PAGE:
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3 min read

Communication skills are so much more than just a milestone on a checklist.

Teaching our children how to communicate makes everyone's lives easier and less frustrating.

These skills help our children to develop relationships, express their thoughts, and get their needs met.

The Montessori approach to early language acquisition is fun. For younger children, it promotes bonding and brain development, through serve and return (more on what that is below).

For older children, it follows the child by focusing on topics of interest to the child.

Here's the 4 Ways To Develop Language Skills - From Infancy into Early Childhood

1. For Infants - Help them make the "Word/Object Connection"

To encourage early language development, start by helping your infant understand that words have meaning (i.e. whenever mom points to a ball, she says ball).

You can do this by holding objects near your mouth when you name them so your child can see your mouth move or pointing by pointing to the object when you name it. You can even point to yourself when saying "mama" or "dada".

Early on, this helps your child to understand that words are more than sounds and that each word holds a meaning.

2. For Infants & Toddlers - Talk to your child

Simply exposing your child to language will help them grow their vocabulary.

What can you talk about? Anything! Name things, tell them what you're doing, ask questions (did you hear that dog barking?), and copy their sounds.

According to The Center on the Developing Child at Harvard University, one of the best things you can do for early brain development is serve and return. The child "serves" by reaching out for interaction, with eye contact, facial expressions, gestures, babbling, or touch.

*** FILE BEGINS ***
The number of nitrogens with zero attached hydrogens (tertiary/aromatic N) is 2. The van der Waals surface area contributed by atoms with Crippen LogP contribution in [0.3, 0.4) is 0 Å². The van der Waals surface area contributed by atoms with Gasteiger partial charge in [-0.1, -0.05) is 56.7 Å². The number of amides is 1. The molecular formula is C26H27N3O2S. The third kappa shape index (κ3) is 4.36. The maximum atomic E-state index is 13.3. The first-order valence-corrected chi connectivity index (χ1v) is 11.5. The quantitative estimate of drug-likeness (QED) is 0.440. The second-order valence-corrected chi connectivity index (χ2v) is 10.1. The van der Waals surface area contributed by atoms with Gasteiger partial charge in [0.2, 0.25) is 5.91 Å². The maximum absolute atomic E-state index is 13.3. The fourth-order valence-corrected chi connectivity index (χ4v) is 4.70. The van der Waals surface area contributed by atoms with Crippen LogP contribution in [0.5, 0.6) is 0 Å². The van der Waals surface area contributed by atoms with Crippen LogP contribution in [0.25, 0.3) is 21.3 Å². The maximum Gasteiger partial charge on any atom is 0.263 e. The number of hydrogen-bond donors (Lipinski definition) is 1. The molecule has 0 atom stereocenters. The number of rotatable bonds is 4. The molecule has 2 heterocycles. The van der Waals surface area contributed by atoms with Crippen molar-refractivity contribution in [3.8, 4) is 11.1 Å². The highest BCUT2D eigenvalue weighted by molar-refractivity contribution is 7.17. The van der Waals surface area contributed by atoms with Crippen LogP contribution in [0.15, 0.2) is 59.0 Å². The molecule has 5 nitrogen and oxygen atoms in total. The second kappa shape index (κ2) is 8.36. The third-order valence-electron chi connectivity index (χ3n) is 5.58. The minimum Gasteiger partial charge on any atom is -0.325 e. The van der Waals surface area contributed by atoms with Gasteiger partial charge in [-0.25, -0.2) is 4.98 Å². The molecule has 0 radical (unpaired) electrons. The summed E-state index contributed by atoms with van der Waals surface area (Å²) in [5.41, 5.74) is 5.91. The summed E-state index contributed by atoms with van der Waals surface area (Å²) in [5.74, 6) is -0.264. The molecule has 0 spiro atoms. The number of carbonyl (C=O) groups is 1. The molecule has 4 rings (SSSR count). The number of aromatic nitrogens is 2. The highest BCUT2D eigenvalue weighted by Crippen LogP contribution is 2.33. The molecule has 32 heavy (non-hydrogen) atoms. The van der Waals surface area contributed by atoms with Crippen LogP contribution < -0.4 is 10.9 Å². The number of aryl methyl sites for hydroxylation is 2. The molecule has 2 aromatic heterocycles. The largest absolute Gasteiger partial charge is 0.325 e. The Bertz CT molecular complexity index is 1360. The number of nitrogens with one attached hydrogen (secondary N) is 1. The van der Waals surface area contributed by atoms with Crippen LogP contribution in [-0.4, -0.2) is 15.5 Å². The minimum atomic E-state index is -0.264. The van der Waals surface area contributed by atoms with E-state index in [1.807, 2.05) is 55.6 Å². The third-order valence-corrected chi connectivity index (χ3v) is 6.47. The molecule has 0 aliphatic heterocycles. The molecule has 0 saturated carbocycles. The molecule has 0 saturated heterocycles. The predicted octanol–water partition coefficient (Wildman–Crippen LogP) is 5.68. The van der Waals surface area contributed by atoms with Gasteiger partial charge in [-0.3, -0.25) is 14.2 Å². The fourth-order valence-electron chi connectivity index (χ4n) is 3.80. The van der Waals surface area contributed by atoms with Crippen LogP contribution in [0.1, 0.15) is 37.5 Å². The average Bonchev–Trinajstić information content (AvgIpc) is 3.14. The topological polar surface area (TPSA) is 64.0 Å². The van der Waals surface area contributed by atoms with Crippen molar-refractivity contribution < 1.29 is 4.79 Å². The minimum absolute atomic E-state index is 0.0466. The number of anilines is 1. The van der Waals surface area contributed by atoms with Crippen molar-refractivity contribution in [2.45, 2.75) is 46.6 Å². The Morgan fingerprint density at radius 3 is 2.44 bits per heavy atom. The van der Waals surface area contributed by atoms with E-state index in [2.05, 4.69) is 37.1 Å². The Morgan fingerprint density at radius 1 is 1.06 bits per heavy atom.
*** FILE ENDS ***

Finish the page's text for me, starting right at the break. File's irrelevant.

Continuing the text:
A responsive caregiver will "return the serve" by speaking back, playing peekaboo, smiling, hugging or making eye contact and acknowledging the interaction.

Just note that most language exposure shouldn't be from a screen. Children need to see how your mouth and tongue move when you speak, which can be hard to see on a screen.

3. For Toddlers and Young Children - Slow Down Reading Time

Some days, depending on everyone's energy and mood, books will just be for reading straight through.

On days when your child is feeling extra chatty, go through books slowly and talk about what's going on in the book and how it relates to your life.

Not only will this develop communication skills but it helps you to know what your child is currently interested in.

4. For Toddlers & Children - Introduce Words In a Stress-Free Way

It can be tempting to quiz our children about all the new words we've taught them but too much of that can feel discouraging and frustrating. They're learning so SO much during these early years, it takes time to remember all the words in their constantly growing vocabulary.

A more effective way of teaching words is the Montessori Three Period Lesson.

In short, the three periods are:

1. Naming (Introduction) "This is a dog."
2. Recognizing (Identification) "Show me the dog."
3. Remembering (Cognition) "What is this?"

The idea is that you only move to the next period when you’re sure that your child will succeed.

You can go here to read the full post here about what this is: https://themontessoriroom.com/blogs/montessori-tips/an-easy-way-to-improve-your-child-s-confidence

It makes learning feel more like a game than a lesson. This is a common approach to teaching vocabulary in our Montessori At-Home Program because it's so great for boosting confidence and having fun while learning.

For older children that have reached the third period, just remember that it takes them longer to process info than an adult. Rather than repeating your question, count to 10 in your head, giving them time to think and process.

Don't Be Afraid to Ask For Help

If you're ever worried about your child's language or speech development,
speech-language pathologists (SLPs) are an amazing resource.

Not only do they have the tools to get your child on track, they can also help with non-verbal communication, like sign language, to make it easier for your child to communicate sooner and they can put your mind at ease about the process.

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